Actually my thinking on the universal applicability of the rule/observation, led me to examine the article a bit more closely.

"State law prohibits Lenscrafters from replacing the lens."

This is true, but also false. That is many states have such laws. But.... thankfully I have a lexisnexis account.

§ 315.11 Effect on state and local laws.

(a) State and local laws and regulations that establish a prescription expiration date of less than one year or that restrict prescription release or require active verification are preempted.

(b) Any other State or local laws or regulations that are inconsistent with the Act or this part are preempted to the extent of the inconsistency.

But this is just a CFR... okay fine.

§ 315.9 Enforcement.

Any violation of this Rule shall be treated as a violation of a rule under section 18 of the Federal Trade Commission Act, 15 U.S.C. 57a, regarding unfair or deceptive acts or practices, and the Commission will enforce this Rule in the same manner, by the same means, and with the same jurisdiction, powers, and duties as are available to it pursuant to the Federal Trade Commission Act, 15 U.S.C. 41 et seq.

Basically under 15 U.S.C. 57a the federal government (FTC) has taken this over.

So this is just one more level, one more way in which the 10th ammendment and anti-commandering concerns manifest themselves. I am not sure I am far out in saying that Hunter Barker is a fairly sophisticated party, heck he is probably a proffesional at the Acton Institute. But it isn't the case technically that state law prohibits Lenscrafter's from replacing the lens.

Actually it is probably the CFR's, while technically I think it is a coin flip if a state could make a term longer than a year.

In favor of a state's autonomy to have a law where the perscriptions expire in over a year you have the plain meaning reading of:


(a) In general. A contact lens prescription shall expire:
(1) On the date specified by the law of the State in which the prescription was written, if that date is one year or more after the issue date of the prescription;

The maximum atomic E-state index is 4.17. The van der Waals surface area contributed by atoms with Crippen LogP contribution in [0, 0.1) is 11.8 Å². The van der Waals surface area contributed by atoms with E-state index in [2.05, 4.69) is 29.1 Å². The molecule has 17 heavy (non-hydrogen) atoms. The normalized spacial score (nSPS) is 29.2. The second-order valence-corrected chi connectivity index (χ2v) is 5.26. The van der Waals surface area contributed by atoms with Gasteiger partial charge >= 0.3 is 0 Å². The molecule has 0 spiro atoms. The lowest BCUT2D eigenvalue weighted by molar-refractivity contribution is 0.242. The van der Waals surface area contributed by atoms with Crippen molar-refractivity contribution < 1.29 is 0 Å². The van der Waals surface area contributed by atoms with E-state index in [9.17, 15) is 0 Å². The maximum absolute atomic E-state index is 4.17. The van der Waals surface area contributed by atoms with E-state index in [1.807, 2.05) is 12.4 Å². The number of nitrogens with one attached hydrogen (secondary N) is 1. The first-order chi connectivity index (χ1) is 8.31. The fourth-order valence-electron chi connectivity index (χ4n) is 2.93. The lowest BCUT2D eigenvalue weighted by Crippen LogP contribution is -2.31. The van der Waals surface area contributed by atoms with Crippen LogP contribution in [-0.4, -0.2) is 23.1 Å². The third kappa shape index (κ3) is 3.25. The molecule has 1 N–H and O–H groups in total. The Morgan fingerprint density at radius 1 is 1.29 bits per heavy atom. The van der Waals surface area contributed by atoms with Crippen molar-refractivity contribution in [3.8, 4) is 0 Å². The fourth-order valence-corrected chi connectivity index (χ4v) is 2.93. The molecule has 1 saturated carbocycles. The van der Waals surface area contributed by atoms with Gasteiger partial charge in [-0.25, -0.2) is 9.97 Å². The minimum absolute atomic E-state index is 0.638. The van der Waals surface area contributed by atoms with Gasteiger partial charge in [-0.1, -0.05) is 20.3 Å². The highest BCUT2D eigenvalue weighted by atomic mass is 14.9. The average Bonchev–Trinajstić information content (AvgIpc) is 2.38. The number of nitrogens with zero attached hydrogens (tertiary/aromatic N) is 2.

(3) No prescriber shall include an expiration date on a prescription that is less than the period of time that he or she recommends for a reexamination of the patient that is medically necessary.

That is as long as the period is at least 1 year, anything longer than a year is left up to the optometrists judgement of what is "medically necessary".

Since determinations of what is "medically necessary" are basically left to the optometrist, and state law is pre-empted the "default"(which is the grounds for universal experience) is 1 year.

Two options. 1) Threaten Lens Crafters, with loss of business and hope for secular economic facts to pressure legal changes or. 2) go find a lawyer and see if you can sue your optometrist for giving you a perscription that expires in one year, on the grounds that given your age and vision, a default expiration of 1 year is based more on the economic interests of the medical community, and does not reflect what is "medically necessary".

Sue my optometrist?

I think Ohio allows us two years between eye exams. Should I be grateful?

Can't I just choose to change my glasses when I can't see well and not change when I can see well?

Except for the scratched lens problem, we can wear our glasses for as long as they are useful. Contact lenses: they go faster and it is the replacement of those that keeps people on the government's regulatory schedule for eye exams. Right before I am "due" for an exam I stock up on lenses (the change every two week variety) to last another year or so -- how long depends on the state of my bank account at the moment.

Absurdly, I have come to think of this as a form of civil disobedience, this circumventing the law. When I think of all the petty regulation of this type I avoid out of principle or economy or convenience, I can feel nobly defiant -- or ridiculous.

These are petty insults to liberty.